BCL2

18q21.3

Hs.150749

ATM

11q23

Hs.367437

BNIP3

10q26.3

Hs.144873

BRCA1

17q21

Hs.194143

CACNA1A

19p13.2

Hs.501632

BRCA2

13q12

Hs.34012

CACNA1G

17q21.33

Hs.591169

CASP8

2q33-q34

Hs.599762

CCND2**

12p13.3

Hs.376071

CD44

11p13

Hs.502328

DLC1**

8p22

Hs.134296

CDG13

16q24.2

Hs.654386

H2AFX**

11q23.3

Hs.477879

CDKN1B

12p13.1

Hs.238990

ID4**

6p22.3

Hs.519601

CDKN2A

9p21

Hs.238990

PRDM2

1p36.21

Hs.371823

CDKN2B

9p21

Hs.72901

RARB*

3p24

Hs.654490

CHFR

12q24.33

Hs.656770

RUNX3

1p36.11

Hs.170019

DAPK1

9q34.1

Hs.380277

SCG3A1**

5q35

Hs.62492

ESR1

6q25.1

Hs.208124

SFRP4**

7p14.1

Hs.658169

FHIT

3p14.2

Hs.715588

SFRP5**

10q24.1

Hs.279565

GSTP1

11q13

Hs.523836

SMARCA3**

3q25.1

Hs.3068

HIC1

17p13.3

Hs.72956

TGIF

18p11.31

Hs.373550

IGSF4

11q23

Hs.370510

TIMP3

22q12.3

Hs.644633

MLH1

3p21.3

Hs.195364

TWIST1

7p21.2

Hs.66744

PTEN

10q23.31

Hs.500466

   

RASSF1

3p21.3

Hs.476270

  

Hs.

TP73

1p36

Hs.697294

   

VHL

3p26-p25

Hs.517792

   

Sodium bisulfite treatment, sequencing, and methylation specific-PCR analyses of the genome

Genomic DNA was isolated using a Genomic DNA kit (Geneaid Biotech, Bade City, Taiwan), converted with sodium bisulfite in the CpGenome DNA modification kit (Millipore, MA, USA), purified, and then amplified by a PCR with DNA polymerase (ThermoHotStart 2X Gold PCR Master mix; Applied Biosystems) and HIN-1-specific primers. The primer sequences for methylated HIN-1 were 5’-GAAGTTTCGTGGTTTTGTTCG-3’ (forward) and 5’-AAAACCTAAAATCCACGATCGAC-3’ (reverse); and the primer sets for unmethylated HIN-1 were 5’-TAAGAAGTTTTGTGGTTTTGTTTGG-3’ (forward) and 5’-AAAAAACCTAAAATCCACAATCAAC-3’ (reverse). Bisulfite-modified, Sss I (New England Biolabs, MA)-treated normal lymphocyte DNA served as the methylated control, and bisulfite-treated normal lymphocyte DNA was the unmethylated control. PCR products were analyzed on 3% agarose gels. The methylation specific-PCR in a final volume of 20 μl was performed under the following conditions: 95°C for 10 min, followed by 40 cycles of 95°C for 30 s, 62°C for 30 s, and 72°C 40 s; with a final extension at 72°C for 10 min and holding at 4°C. PCR products were purified and then directly sequenced using an Applied Biosystems ABI automated DNA sequencer.

5-Aza-2-deoxycytidine treatment and reverse-transcription real-time quantitative (RT-qPCR) analysis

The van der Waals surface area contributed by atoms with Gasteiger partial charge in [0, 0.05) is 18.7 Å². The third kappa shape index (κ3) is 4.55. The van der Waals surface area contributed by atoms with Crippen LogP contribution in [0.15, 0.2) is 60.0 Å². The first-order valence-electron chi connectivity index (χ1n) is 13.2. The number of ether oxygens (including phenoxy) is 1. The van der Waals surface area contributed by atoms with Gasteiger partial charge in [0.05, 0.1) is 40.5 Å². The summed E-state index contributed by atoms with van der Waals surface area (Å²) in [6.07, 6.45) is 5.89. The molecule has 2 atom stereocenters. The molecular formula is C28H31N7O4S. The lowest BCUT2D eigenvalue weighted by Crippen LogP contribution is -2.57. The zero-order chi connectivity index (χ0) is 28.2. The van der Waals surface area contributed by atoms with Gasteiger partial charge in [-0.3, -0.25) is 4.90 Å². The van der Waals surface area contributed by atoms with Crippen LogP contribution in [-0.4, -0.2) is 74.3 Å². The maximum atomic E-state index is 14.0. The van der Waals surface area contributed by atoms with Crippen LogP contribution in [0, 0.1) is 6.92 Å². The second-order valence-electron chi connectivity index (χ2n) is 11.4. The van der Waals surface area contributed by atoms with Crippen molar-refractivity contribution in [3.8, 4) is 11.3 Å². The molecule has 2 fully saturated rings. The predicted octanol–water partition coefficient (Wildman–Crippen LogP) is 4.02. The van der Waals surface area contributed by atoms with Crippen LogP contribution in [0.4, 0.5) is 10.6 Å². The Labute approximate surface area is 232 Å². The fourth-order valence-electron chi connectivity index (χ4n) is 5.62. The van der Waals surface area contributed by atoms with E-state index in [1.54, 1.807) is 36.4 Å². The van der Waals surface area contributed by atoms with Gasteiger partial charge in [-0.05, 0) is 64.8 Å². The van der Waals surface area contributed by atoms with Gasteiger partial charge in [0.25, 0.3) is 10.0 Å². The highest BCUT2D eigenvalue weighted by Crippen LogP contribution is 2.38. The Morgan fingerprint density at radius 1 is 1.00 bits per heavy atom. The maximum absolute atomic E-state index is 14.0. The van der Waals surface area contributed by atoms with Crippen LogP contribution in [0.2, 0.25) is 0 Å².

Cells were treated with 10 μM of 5-aza-2-deoxycytidine (5-aza-2-dC; Sigma, St. Louis, MO, USA), and renewed every 24 h. An RT-qPCR analysis was used to measure HIN-1 messenger RNA in response to treatment. Constitutively expressed GAPDH was used as an internal control. The qPCR was performed in an ABI Prism 7300 Sequence Detection System (Applied Biosystems) with Taqman Gene Expression Assay Hs00369360g1 and primers as described above. The conditions were as follows: 2 min at 50°C, 10 min at 95°C, and then 40 cycles of 95°C for 15 s and 60°C for 1 min. The interpolated number (Ct) of cycles to reach a fixed threshold above the background noise was used to quantify amplification.

Western blot analysis

Cell lysates were prepared using a protein extraction solution (iNtRON Biotechnology, Kyunggi-do, Korea), separated by sodium dodecyl sulfate polyacrylamide gel electrophoresis (SDS-PAGE) (12%) and transferred to a polyvinylidene difluoride (PVDF) membrane. The membrane was blocked in TBS blocking buffer (0.2% Tween 20 and 3% bovine serum albumin) and incubated with the indicated antibodies for 1 h. After washing, a peroxidase-conjugated rabbit-anti-goat immunoglobulin G was applied, and the bound antibodies were visualized by development with NBT/BCIP as the chromogenes. The GST-HIN-1 fusion protein was used as a positive control. An affinity-purified anti-human β-actin rabbit polyclonal antibody (Santa Cruz Biotechnology, CA) was applied to normalize the signals generated by the anti-Hin-1 antibody (Santa Cruz Biotechnology).

Immunohistochemistry (IHC)

Formalin-fixed, paraffin-embedded specimens were sliced by a microtome at a thickness of 1 ~ 3 μm and placed on coated slides. Tissue slides were then incubated with a purified goat polyclonal antibody of UGRP2 (S-15) (Santa Cruz Biotechnology) using a Thermo Scientific Autostainer 360 (Thermo Fisher Scientific Inc, CA). The expression was scored as 0, 1, 2, or 3 according to the intensity. Tissues with > 10% of neoplastic cells and expressing a score of 2 ~ 3 intensity were recognized as positive. Percentages of each score in positive tissues were further recorded. A pathologist not involved in the present study evaluated the immunostaining under blinded conditions.

Plasmid DNA construction, preparation, and transfection

HIN-1 full-length complementary DNA (cDNA) was amplified by a PCR using human placenta cDNA as the template and primers of 5′-GAATTCATGAAGCTCGCCGCCCTCC-3′ and 5′-CTCGAGTCAGCCAAACACTGTCAGGG-3′. The amplified product was cloned into EcoR I/Xho I sites of pcDNA3.1 (Invitrogen), and then confirmed by sequencing.